Monday, January 19, 2015
"The Talmud" by Harry Freedman (2104)
Get ready to relearn some of the things you think you already know about the Talmud with this exciting and compelling book by author Harry Freedman. It’s exciting because the Talmud is often confusing to people who are not of the Jewish faith; prompting some to ask me where they can get a “Jewish Bible.” I usually answer “Well, just rip the last 300 or so pages out of your King James Version and you’ll have a Jewish bible.” But that doesn’t really explain much. This book does a better job of it than I do.
The reason for the confusion is simple enough. Many Jews; Rabbi’s included; often tell stories from the Mishnah or the Talmud, which lead the listener to think they are hearing stories from a Jewish Bible. A few years ago I went to a temple to see a lecture on Judaism which was aimed at non-Jews. The audience was left in the dust as soon as the Rabbi began relating stories from the Mishnah and Talmud, giving them the full weight of Biblical stories and confusing the audience in the process.
The importance of this book is that it serves as a ground level entry for the seriously interested; or confused; where the Jewish faith is concerned. The Talmud is simply a codification of the first 5 Books of Moses which comprise the Jewish Torah. It is often referred to as the Old Testament; unless you’re Jewish. Then it’s simply the Torah.
The Talmud goes hand in hand with the Mishnah in that it explains further the traditions and meanings behind the Commandments spelled out in the Torah itself. These are the explanations behind the 613 Commandments contained in the Torah. And you thought it was hard enough to keep only 10! These explanations are akin to the Christian Parables. While they may not be the actual word of God, they are important in the understanding of the New Testament and the things which Jesus did. The same is true of the Talmud.
The author very carefully goes though the history behind the Talmud, beginning with the Torah; or the 5 Books of Moses; which was handed down to Moses on Mt. Sinai some 3,000 years ago. That was called the written law. But the next step was the “oral law”, which was not transcribed but verbally transmitted by Moses to Joshua in the desert after Mt. Sinai. Think of this as Moses telling Joshua all the details of his encounter with the God of Abraham.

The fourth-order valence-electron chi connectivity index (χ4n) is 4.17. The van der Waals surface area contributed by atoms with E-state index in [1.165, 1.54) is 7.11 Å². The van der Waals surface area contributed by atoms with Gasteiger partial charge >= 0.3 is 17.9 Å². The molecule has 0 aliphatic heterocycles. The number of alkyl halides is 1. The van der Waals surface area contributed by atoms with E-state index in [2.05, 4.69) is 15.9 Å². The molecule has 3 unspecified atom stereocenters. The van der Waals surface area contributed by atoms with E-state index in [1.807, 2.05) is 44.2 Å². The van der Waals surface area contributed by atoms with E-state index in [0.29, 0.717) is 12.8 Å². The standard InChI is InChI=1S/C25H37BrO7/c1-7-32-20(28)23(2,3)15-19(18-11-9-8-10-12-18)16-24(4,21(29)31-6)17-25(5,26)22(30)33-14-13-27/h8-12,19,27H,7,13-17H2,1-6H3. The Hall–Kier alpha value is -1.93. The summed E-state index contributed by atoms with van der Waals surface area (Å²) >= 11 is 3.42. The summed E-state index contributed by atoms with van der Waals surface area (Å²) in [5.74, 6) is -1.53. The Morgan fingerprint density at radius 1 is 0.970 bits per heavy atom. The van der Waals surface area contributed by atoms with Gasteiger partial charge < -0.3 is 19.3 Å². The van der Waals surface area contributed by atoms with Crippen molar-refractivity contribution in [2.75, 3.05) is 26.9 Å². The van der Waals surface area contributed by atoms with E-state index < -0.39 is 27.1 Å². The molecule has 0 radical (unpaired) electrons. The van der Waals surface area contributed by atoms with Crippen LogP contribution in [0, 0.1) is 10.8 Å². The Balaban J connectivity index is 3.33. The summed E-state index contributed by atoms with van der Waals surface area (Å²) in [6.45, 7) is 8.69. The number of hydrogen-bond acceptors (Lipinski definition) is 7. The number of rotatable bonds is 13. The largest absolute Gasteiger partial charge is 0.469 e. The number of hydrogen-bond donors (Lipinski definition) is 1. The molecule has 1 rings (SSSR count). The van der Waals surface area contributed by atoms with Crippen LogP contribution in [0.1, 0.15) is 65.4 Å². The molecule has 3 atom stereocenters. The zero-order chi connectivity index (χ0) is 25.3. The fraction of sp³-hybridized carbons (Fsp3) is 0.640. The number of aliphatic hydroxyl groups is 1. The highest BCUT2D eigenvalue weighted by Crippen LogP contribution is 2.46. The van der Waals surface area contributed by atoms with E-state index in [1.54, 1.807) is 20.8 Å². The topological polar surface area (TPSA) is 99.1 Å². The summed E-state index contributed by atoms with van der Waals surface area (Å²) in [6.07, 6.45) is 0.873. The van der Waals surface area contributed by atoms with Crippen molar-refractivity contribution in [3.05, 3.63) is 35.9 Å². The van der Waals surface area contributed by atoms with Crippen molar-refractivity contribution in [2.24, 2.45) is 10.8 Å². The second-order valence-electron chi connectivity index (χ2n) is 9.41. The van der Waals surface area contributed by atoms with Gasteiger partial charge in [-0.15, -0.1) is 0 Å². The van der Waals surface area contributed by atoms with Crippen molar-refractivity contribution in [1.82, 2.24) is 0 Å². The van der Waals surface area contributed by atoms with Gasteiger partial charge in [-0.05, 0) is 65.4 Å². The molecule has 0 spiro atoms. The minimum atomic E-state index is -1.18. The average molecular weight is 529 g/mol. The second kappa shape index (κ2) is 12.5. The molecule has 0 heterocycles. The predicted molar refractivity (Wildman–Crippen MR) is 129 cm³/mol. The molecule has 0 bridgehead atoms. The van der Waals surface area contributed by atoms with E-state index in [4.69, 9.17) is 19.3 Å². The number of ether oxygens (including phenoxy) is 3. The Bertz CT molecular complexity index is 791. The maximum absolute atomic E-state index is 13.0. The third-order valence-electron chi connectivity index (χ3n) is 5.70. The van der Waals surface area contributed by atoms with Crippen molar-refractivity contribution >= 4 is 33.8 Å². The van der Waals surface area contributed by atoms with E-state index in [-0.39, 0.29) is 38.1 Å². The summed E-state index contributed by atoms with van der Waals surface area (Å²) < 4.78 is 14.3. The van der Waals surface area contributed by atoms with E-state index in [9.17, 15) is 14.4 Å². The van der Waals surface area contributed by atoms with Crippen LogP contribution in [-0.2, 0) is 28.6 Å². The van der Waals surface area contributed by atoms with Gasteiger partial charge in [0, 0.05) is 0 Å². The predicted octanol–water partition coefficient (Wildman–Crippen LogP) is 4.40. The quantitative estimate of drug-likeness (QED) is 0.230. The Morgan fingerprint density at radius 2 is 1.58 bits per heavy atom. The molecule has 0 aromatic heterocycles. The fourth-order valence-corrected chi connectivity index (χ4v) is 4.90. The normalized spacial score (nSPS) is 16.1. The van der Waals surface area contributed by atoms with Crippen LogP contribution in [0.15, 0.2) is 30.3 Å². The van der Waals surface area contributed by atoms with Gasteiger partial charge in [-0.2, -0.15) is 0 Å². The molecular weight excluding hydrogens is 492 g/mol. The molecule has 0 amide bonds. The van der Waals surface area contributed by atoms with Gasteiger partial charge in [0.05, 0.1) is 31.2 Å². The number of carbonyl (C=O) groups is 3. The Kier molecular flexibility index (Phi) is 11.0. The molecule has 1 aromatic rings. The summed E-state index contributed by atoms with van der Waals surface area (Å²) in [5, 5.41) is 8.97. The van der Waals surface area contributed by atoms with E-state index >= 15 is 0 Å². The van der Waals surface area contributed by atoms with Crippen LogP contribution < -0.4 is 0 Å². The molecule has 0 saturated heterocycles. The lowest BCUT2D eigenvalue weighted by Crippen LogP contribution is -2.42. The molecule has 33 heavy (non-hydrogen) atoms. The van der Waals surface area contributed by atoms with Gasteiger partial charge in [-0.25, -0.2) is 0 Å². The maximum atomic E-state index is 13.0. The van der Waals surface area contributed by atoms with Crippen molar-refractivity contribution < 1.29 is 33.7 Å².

Next there came the Mishnah, in about 100B.C. This was a codification of the 5 Books of Moses and it would be written and reworked for over 2 centuries, until about 100 A.D. This codification explained just how to accomplish the 613 commandments in the Bible. It is divided into 63 sections and is the forerunner to the Talmud itself, which first made its appearance around 150 A.D. during the Roman occupation of the Holy Land. This is known as the Jerusalem Talmud, not to be confused with the later Babylonian Talmud, which was written between the years 230 and 500 A.D.
The book also gives great insight into the differences between the Saducees and the Pharisees. These 2 sects were somewhat akin to the differences between Conservatives and Liberal, with the Saducees, who had assimilated with the Romans, believing only in the Torah and not the Oral Law or the Mishnah, making them kind of like today’s Conservatives. The Pharisees, on the other hand, believed in the Torah and the Mishnah. They believed that the two went hand in hand, with the Mishnah guiding the understanding of the Torah. Kind of like the “living Constitution” in which today’s Liberals believe.
The author takes the history all the way forward through the centuries, examining each of the times in the world’s history when we almost lost the Talmud, along with the race of people who were chosen to receive the Torah. For those who wonder why that is of any importance this book will both educate and enlighten you.
You needn’t be Jewish to enjoy this book; it has much to offer in the way of explaining today’s religious differences, many of which drive today’s world politics. That’s the part which makes it compelling.